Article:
The most common way to think of communicating is as an exchange of thoughts or ideas between two people who share a common language. The dynamics of communication, then, are in how one conveys those messages; video, words, body language, illustrations, stories, etc.
However, it may be helpful to think of all communication as translation, the exchange of thoughts or ideas between two people who do not share a common language. If we expand our understanding of “language” to include the contexts of each party, there is not only an “original language,” and a “receptor language,” but there is also an “original context,” and a “receptor context.” This exists even between two people, because every person comes with their own set of experiences and environments.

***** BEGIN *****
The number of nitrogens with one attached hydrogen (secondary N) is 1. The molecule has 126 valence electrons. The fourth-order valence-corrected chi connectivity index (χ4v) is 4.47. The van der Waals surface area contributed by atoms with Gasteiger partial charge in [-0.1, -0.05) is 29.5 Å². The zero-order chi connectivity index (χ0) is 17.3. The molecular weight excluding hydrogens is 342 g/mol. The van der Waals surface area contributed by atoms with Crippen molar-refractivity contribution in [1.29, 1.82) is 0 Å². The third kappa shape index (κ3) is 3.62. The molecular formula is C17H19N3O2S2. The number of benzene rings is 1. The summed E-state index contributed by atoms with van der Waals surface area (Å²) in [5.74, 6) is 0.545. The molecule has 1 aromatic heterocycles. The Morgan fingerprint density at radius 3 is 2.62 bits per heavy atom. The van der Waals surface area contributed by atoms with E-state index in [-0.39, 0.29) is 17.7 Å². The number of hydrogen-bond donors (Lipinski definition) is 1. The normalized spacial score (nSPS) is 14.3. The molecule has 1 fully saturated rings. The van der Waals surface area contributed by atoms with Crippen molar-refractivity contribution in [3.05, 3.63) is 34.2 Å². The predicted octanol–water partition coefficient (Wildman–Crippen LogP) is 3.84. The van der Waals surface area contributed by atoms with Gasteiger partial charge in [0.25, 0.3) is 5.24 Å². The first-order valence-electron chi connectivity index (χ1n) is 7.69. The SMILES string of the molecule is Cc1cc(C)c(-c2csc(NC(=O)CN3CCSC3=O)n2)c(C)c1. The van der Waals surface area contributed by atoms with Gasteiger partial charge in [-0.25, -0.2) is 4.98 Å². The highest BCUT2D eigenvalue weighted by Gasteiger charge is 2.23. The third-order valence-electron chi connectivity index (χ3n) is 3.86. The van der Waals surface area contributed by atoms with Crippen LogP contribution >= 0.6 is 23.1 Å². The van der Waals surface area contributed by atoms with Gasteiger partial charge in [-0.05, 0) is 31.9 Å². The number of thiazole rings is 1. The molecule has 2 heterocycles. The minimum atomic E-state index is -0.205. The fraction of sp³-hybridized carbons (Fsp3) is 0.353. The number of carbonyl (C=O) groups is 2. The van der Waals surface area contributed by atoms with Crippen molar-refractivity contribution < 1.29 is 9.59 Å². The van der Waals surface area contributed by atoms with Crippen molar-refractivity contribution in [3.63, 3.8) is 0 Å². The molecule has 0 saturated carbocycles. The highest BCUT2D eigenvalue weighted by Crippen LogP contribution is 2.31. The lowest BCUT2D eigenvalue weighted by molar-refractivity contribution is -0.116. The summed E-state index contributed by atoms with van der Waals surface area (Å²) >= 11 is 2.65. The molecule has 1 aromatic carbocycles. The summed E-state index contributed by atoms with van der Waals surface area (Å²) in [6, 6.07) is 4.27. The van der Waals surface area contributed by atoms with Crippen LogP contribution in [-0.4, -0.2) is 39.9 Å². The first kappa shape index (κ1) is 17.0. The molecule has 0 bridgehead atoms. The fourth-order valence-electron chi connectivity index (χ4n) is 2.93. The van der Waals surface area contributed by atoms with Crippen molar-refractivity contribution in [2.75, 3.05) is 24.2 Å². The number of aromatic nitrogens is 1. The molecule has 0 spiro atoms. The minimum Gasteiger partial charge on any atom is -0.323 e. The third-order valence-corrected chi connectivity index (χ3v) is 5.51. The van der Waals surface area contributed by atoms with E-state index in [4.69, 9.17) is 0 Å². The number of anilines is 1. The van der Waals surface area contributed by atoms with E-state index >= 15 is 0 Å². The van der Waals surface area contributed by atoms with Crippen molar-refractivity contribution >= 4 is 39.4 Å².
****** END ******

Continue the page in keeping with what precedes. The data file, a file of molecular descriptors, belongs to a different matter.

So, just as it is important for hermeneutics and linguistics, a “theory of translation” is also important for organizations, friendships, and marriages.